Oregon elections officials check ballots, making sure they match voter information. (Ron Cooper/Oregon Capital Chronicle)
Despite some conservative opposition, the state Senate has approved a resolution supporting county elections officials who’ve faced a wave of threats and violence across the country, including in Oregon.
Senate Resolution 1, proposed by Shemia Fagan, Oregon’s secretary of state, condemns violence against election workers and applauds them for “their professionalism and dedication to upholding fair and safe elections.”
In written testimony, Fagan called Oregon’s 36 county clerks the state’s “unsung heroes.”
“Increasingly, this job comes with public skepticism and sometimes outright hostility,” Fagan said, noting that one-quarter of clerks in Oregon have retired or resigned, including some after 30 years of service.
“These jobs are demanding. They are stressful, and they have become more so ever since the 2020 election as false information has led to increased lawsuits, public records requests, threats and harassment. Our clerks have my unyielding respect and admiration for their service,” she said.
Elections officials in some states have faced death threats and have had to go into hiding. There have also been threats in Oregon. A year ago, the Secretary of State’s office surveyed staff in Oregon’s Elections Division. Ben Morris, the agency’s spokesman, said 76% reported being threatened or harassed.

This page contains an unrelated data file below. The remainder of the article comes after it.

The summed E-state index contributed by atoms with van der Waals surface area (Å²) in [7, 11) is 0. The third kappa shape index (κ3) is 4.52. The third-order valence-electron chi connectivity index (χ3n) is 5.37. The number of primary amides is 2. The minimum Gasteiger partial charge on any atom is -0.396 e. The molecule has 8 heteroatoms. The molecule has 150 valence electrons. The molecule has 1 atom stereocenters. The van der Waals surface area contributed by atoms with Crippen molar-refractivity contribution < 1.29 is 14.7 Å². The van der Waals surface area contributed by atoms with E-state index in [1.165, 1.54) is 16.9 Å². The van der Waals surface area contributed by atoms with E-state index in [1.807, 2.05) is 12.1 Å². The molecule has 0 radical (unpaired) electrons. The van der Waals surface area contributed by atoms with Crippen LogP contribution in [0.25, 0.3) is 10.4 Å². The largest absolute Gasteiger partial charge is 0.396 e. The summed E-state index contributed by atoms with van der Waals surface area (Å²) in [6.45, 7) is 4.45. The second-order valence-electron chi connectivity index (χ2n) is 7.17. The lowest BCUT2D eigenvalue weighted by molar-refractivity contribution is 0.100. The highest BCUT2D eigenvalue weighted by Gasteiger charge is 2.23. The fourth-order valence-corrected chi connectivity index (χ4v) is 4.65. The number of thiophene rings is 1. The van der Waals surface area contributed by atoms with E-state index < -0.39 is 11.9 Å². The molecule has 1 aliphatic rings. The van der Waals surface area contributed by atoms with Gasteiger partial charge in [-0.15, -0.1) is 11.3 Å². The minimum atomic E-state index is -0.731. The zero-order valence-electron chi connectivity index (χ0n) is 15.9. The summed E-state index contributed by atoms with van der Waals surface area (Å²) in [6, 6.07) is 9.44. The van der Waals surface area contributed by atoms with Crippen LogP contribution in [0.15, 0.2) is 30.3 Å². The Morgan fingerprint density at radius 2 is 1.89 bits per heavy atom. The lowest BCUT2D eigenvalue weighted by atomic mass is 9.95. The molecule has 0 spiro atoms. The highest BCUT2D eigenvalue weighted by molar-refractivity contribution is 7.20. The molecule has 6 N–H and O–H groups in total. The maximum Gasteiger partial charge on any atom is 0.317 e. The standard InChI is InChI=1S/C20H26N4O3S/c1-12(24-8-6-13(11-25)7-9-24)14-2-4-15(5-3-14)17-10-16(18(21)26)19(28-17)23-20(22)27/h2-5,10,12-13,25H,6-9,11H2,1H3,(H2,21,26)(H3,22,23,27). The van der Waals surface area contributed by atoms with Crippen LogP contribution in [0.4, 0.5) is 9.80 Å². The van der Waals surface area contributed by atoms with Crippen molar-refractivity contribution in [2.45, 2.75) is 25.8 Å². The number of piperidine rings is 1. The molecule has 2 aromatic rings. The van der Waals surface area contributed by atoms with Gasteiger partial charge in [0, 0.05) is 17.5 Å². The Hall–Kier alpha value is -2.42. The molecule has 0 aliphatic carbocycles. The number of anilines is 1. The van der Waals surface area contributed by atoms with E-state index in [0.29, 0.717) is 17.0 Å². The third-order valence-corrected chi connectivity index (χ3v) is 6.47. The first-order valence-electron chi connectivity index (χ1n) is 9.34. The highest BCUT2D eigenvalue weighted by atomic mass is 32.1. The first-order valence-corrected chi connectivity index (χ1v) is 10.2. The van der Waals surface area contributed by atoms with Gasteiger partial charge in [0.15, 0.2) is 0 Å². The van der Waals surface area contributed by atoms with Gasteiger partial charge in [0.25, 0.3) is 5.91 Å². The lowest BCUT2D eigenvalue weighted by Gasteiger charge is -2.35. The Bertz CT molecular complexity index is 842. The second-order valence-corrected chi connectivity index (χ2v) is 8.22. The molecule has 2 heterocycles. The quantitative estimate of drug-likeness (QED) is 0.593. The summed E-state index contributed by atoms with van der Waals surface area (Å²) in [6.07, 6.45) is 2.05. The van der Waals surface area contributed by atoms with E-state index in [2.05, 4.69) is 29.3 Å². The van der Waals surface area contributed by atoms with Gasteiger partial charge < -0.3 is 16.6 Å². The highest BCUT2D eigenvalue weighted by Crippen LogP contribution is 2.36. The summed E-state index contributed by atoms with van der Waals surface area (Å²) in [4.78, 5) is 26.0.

Sen. Jeff Golden, D-Ashland, said before a vote on the resolution Monday that elections officials in Jackson County had faced “violent expressions” but that threats were “more intense, more dangerous” elsewhere in the country. He called for unanimous support for the resolution.
All 17 Democrats and five Republicans, including Senate Minority Leader Tim Knopp of Bend, voted for the bill. Seven Republicans voted against it along with independent Sen. Brian Boquist of McMinnville.
A few opponents, including Sen. Daniel Bonham, R-The Dalles, said they support Oregon’s election workers and condemn violence but oppose the resolution because it doesn’t address issues like “ballot harvesting” – when political operatives collect ballots and turn them in – or alleged votes by dead people.
“There’s no place for threats of violence in our elections,” Bonham said. “That said, the issues that we shouldn’t be talking about are not addressed in this bill.”
Sen. Dennis Linthicum, R-Grants Pass, testified twice against the resolution. He said it was unnecessary and that counties should be investigating any “nefarious actions or deeds.”
“We don’t know what has occurred unless we utilize Freedom of Information Act requests to get that data,” he said, adding that counties were charging hefty fees to fulfill records requests.
In Oregon, and across the country, conservatives and election deniers have bogged down elections offices with records requests about alleged electoral problems since former President Donald Trump said the 2020 presidential election was stolen by Democrats.
Fagan is seeking additional money from the Legislature to add staff who can respond to coordinated records requests. The employees she hopes to hire would be able to help respond to records requests in small counties, which in some cases have only one or two full-time employees.
Conspiracy theories of large-scale fraud have swirled in Oregon but they’ve been debunked, as they have elsewhere.
Sen. Kate Lieber, D-Beaverton and Senate Democratic leader, said the resolution was just about supporting Oregon’s election workers and nothing else.
“This bill simply says we see you. We thank you. We appreciate your work,” Lieber said.
The resolution now heads to the House for consideration.
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